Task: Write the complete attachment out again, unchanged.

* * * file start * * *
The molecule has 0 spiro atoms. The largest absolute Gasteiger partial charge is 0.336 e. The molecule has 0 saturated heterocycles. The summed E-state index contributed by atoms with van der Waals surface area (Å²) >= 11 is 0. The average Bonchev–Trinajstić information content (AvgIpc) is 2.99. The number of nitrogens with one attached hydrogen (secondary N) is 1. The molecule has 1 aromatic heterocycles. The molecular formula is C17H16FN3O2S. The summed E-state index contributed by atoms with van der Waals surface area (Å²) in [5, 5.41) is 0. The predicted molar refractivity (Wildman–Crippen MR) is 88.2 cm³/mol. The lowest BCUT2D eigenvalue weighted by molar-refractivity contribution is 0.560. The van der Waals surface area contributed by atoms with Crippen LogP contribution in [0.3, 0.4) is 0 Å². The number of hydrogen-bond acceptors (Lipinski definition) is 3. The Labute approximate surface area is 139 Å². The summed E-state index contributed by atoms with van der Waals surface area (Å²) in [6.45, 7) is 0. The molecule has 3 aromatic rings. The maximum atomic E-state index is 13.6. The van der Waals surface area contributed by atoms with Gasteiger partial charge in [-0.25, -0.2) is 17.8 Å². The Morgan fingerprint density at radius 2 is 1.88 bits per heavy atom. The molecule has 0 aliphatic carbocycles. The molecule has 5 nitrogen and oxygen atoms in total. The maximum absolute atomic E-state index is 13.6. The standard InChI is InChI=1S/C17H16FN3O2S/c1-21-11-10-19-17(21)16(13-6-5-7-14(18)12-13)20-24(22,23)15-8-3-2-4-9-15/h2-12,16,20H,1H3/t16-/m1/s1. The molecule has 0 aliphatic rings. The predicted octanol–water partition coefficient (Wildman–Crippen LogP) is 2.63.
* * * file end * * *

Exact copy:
The molecule has 0 spiro atoms. The largest absolute Gasteiger partial charge is 0.336 e. The molecule has 0 saturated heterocycles. The summed E-state index contributed by atoms with van der Waals surface area (Å²) >= 11 is 0. The average Bonchev–Trinajstić information content (AvgIpc) is 2.99. The number of nitrogens with one attached hydrogen (secondary N) is 1. The molecule has 1 aromatic heterocycles. The molecular formula is C17H16FN3O2S. The summed E-state index contributed by atoms with van der Waals surface area (Å²) in [5, 5.41) is 0. The predicted molar refractivity (Wildman–Crippen MR) is 88.2 cm³/mol. The lowest BCUT2D eigenvalue weighted by molar-refractivity contribution is 0.560. The van der Waals surface area contributed by atoms with Crippen LogP contribution in [0.3, 0.4) is 0 Å². The number of hydrogen-bond acceptors (Lipinski definition) is 3. The Labute approximate surface area is 139 Å². The summed E-state index contributed by atoms with van der Waals surface area (Å²) in [6.45, 7) is 0. The molecule has 3 aromatic rings. The maximum atomic E-state index is 13.6. The van der Waals surface area contributed by atoms with Gasteiger partial charge in [-0.25, -0.2) is 17.8 Å². The Morgan fingerprint density at radius 2 is 1.88 bits per heavy atom. The molecule has 0 aliphatic carbocycles. The molecule has 5 nitrogen and oxygen atoms in total. The maximum absolute atomic E-state index is 13.6. The standard InChI is InChI=1S/C17H16FN3O2S/c1-21-11-10-19-17(21)16(13-6-5-7-14(18)12-13)20-24(22,23)15-8-3-2-4-9-15/h2-12,16,20H,1H3/t16-/m1/s1. The molecule has 0 aliphatic rings. The predicted octanol–water partition coefficient (Wildman–Crippen LogP) is 2.63.